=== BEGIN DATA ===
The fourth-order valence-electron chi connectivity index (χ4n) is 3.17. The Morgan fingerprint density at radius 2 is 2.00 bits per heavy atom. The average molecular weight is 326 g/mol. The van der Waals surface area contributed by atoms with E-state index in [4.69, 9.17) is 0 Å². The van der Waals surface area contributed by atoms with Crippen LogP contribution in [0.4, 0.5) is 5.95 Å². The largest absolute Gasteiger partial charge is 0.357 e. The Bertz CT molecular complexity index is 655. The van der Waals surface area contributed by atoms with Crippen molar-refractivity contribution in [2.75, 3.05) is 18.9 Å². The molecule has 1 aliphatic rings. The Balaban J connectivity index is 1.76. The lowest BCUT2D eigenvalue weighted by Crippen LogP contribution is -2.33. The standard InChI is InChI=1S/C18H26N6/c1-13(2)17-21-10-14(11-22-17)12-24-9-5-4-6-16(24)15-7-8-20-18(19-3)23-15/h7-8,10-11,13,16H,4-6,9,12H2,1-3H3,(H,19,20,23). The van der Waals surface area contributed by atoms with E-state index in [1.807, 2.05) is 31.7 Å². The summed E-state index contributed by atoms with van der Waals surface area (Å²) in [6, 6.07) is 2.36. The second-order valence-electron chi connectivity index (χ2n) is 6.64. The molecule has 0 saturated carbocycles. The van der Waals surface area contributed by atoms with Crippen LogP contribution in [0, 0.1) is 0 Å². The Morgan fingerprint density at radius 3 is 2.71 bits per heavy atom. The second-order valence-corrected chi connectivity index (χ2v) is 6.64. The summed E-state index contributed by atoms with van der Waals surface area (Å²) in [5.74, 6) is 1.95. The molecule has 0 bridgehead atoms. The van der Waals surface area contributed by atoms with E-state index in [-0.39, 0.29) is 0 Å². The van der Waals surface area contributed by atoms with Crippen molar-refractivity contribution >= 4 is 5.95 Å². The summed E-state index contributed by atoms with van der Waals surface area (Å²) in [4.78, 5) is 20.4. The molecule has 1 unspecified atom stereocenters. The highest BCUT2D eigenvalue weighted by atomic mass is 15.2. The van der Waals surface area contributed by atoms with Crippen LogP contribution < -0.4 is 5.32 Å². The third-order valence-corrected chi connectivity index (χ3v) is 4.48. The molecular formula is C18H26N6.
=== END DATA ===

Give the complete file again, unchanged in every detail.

The fourth-order valence-electron chi connectivity index (χ4n) is 3.17. The Morgan fingerprint density at radius 2 is 2.00 bits per heavy atom. The average molecular weight is 326 g/mol. The van der Waals surface area contributed by atoms with E-state index in [4.69, 9.17) is 0 Å². The van der Waals surface area contributed by atoms with Crippen LogP contribution in [0.4, 0.5) is 5.95 Å². The largest absolute Gasteiger partial charge is 0.357 e. The Bertz CT molecular complexity index is 655. The van der Waals surface area contributed by atoms with Crippen molar-refractivity contribution in [2.75, 3.05) is 18.9 Å². The molecule has 1 aliphatic rings. The Balaban J connectivity index is 1.76. The lowest BCUT2D eigenvalue weighted by Crippen LogP contribution is -2.33. The standard InChI is InChI=1S/C18H26N6/c1-13(2)17-21-10-14(11-22-17)12-24-9-5-4-6-16(24)15-7-8-20-18(19-3)23-15/h7-8,10-11,13,16H,4-6,9,12H2,1-3H3,(H,19,20,23). The van der Waals surface area contributed by atoms with E-state index in [1.807, 2.05) is 31.7 Å². The summed E-state index contributed by atoms with van der Waals surface area (Å²) in [6, 6.07) is 2.36. The second-order valence-electron chi connectivity index (χ2n) is 6.64. The molecule has 0 saturated carbocycles. The van der Waals surface area contributed by atoms with Crippen LogP contribution in [0, 0.1) is 0 Å². The Morgan fingerprint density at radius 3 is 2.71 bits per heavy atom. The second-order valence-corrected chi connectivity index (χ2v) is 6.64. The summed E-state index contributed by atoms with van der Waals surface area (Å²) in [5.74, 6) is 1.95. The molecule has 0 bridgehead atoms. The van der Waals surface area contributed by atoms with E-state index in [-0.39, 0.29) is 0 Å². The van der Waals surface area contributed by atoms with Crippen molar-refractivity contribution >= 4 is 5.95 Å². The summed E-state index contributed by atoms with van der Waals surface area (Å²) in [4.78, 5) is 20.4. The molecule has 1 unspecified atom stereocenters. The highest BCUT2D eigenvalue weighted by atomic mass is 15.2. The van der Waals surface area contributed by atoms with Crippen LogP contribution < -0.4 is 5.32 Å². The third-order valence-corrected chi connectivity index (χ3v) is 4.48. The molecular formula is C18H26N6.